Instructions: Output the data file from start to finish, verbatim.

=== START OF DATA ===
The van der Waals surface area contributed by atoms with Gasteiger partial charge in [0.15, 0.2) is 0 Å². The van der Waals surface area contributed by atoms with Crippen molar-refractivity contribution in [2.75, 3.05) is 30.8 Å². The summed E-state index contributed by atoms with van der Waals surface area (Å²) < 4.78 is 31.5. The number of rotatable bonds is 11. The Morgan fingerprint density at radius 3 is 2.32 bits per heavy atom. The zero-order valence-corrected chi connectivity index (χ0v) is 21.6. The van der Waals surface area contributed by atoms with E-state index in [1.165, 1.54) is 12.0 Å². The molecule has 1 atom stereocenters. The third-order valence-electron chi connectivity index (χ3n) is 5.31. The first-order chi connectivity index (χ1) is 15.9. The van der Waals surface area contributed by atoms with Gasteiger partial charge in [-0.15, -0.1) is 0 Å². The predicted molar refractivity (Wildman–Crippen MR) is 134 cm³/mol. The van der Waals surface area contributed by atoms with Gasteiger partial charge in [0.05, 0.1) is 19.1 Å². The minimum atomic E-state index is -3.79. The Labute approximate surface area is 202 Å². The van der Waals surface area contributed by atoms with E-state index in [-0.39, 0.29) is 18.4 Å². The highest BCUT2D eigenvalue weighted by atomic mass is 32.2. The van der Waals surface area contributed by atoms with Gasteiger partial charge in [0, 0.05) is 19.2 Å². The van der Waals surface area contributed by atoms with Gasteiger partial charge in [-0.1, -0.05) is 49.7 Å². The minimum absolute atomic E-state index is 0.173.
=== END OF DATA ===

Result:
The van der Waals surface area contributed by atoms with Gasteiger partial charge in [0.15, 0.2) is 0 Å². The van der Waals surface area contributed by atoms with Crippen molar-refractivity contribution in [2.75, 3.05) is 30.8 Å². The summed E-state index contributed by atoms with van der Waals surface area (Å²) < 4.78 is 31.5. The number of rotatable bonds is 11. The Morgan fingerprint density at radius 3 is 2.32 bits per heavy atom. The zero-order valence-corrected chi connectivity index (χ0v) is 21.6. The van der Waals surface area contributed by atoms with E-state index in [1.165, 1.54) is 12.0 Å². The molecule has 1 atom stereocenters. The third-order valence-electron chi connectivity index (χ3n) is 5.31. The first-order chi connectivity index (χ1) is 15.9. The van der Waals surface area contributed by atoms with Gasteiger partial charge in [-0.15, -0.1) is 0 Å². The predicted molar refractivity (Wildman–Crippen MR) is 134 cm³/mol. The van der Waals surface area contributed by atoms with Gasteiger partial charge in [0.05, 0.1) is 19.1 Å². The minimum atomic E-state index is -3.79. The Labute approximate surface area is 202 Å². The van der Waals surface area contributed by atoms with E-state index in [-0.39, 0.29) is 18.4 Å². The highest BCUT2D eigenvalue weighted by atomic mass is 32.2. The van der Waals surface area contributed by atoms with Gasteiger partial charge in [0, 0.05) is 19.2 Å². The van der Waals surface area contributed by atoms with Gasteiger partial charge in [-0.1, -0.05) is 49.7 Å². The minimum absolute atomic E-state index is 0.173.